Hot enough for ya? With scorching temperatures continuing well into the week, maybe longer, I am feeling as lazy as everyone else in Eugene. It even seems a stretch to water the garden, because I have to, well, turn on the timer.
Retrogrouch steps up during these difficult times and grills most of our meals. He feels the grill should be dedicated to meat, so I have to sneak in little vegetable packages around the sides and after the main act is done. I try to grill anything I can in this furtive, sloppy seconds manner.
One of the dishes I discovered could work well for day-after vegetable lunches and supper is a layered ratatouille, using fresh tomatoes and pre-roasted vegetables. The photo above shows one night’s version, made with a single, deep gold heirloom tomato.
Ratatouille, the southern French summer classic of sauteed eggplant, zucchini, garlic, tomatoes, onions and peppers, is a rather plain Jane. It looks like the weeping stew it is. So Thomas Keller, the chef of the French Laundry, came along and invented a layered version, dubbed confit byaldi to fancy it up. There, the vegetables are sliced into thin rounds and baked on a bed of sauce.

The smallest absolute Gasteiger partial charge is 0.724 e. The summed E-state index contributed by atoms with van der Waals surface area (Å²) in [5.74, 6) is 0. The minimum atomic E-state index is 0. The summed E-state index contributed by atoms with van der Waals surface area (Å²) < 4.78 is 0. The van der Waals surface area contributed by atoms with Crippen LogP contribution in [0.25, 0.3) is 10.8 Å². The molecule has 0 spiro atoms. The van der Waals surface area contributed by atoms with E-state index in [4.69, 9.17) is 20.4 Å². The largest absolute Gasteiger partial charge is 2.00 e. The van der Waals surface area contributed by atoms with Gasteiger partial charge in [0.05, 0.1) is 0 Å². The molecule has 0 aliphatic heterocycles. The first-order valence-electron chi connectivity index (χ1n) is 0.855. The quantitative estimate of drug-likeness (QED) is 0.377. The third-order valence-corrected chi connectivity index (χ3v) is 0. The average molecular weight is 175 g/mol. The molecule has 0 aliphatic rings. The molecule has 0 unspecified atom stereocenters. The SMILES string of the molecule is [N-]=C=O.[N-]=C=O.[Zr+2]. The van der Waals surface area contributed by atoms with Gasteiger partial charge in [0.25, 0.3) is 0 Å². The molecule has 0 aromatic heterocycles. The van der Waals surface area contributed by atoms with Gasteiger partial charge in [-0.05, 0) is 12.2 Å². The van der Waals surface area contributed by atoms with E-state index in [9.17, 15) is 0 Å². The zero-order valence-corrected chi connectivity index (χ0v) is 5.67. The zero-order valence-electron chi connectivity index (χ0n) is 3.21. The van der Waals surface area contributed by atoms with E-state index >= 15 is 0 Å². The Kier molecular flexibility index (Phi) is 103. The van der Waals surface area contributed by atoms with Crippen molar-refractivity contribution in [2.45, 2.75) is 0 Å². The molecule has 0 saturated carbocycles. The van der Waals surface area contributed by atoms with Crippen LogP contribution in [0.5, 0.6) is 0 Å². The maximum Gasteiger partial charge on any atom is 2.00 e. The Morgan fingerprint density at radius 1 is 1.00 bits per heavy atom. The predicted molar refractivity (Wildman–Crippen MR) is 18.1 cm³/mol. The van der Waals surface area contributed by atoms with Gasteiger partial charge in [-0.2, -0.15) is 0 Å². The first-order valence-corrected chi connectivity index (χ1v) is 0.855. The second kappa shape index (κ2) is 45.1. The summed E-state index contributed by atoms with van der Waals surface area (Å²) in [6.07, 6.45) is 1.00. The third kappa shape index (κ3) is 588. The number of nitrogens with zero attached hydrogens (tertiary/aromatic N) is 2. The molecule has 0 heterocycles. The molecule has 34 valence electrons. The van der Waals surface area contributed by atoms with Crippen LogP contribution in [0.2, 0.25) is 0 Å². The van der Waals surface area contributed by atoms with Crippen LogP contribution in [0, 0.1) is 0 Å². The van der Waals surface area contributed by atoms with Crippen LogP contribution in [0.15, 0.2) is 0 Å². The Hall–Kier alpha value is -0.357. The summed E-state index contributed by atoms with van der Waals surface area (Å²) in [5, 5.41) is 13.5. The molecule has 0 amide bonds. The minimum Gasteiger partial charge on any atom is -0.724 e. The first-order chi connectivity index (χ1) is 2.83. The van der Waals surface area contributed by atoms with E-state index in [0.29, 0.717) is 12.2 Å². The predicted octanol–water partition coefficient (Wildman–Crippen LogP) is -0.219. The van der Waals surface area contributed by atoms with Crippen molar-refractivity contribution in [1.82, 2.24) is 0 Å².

My considerably less fancy version involves layers, yes, and a quick jaunt in the oven first thing in the morning or last thing at night, before the heat sets in. But I use vegetables that were cooked on the grill the evening before: skinny Asian eggplants and a head of garlic slowly roasted whole with olive oil in sealed foil packets, green and red peppers charred until their skin is black, and thick slices of sweet onion.
After peeling the black skin from the peppers, I cut the vegetables in thick, rustic slices and layer them in a Pyrex dish with slices of a juicy, perfect garden tomato and a thinly sliced zucchini, both of which favor being almost raw for a contrast to the mushy eggplant and peppers. The onion and garlic can be either chopped and placed on the bottom of the dish, or integrated into the layers. As I create the layers, I add fresh garden thyme and basil, and pour a healthy amount of olive oil atop the whole thing. Add plenty of salt and pepper, even more than you think you need.
After a quick jaunt in the oven at 425 degrees, no more than 15 minutes, the tomato has started to wither and melt, and the herb- and garlic-scented olive oil bathes the vegetables in a sauce that tastes of the very essence of summer.
Serve as is, with bread to sop up the juices, over rice or pasta, or even as a topping on burgers. Because you have to use that grill again the next night, right?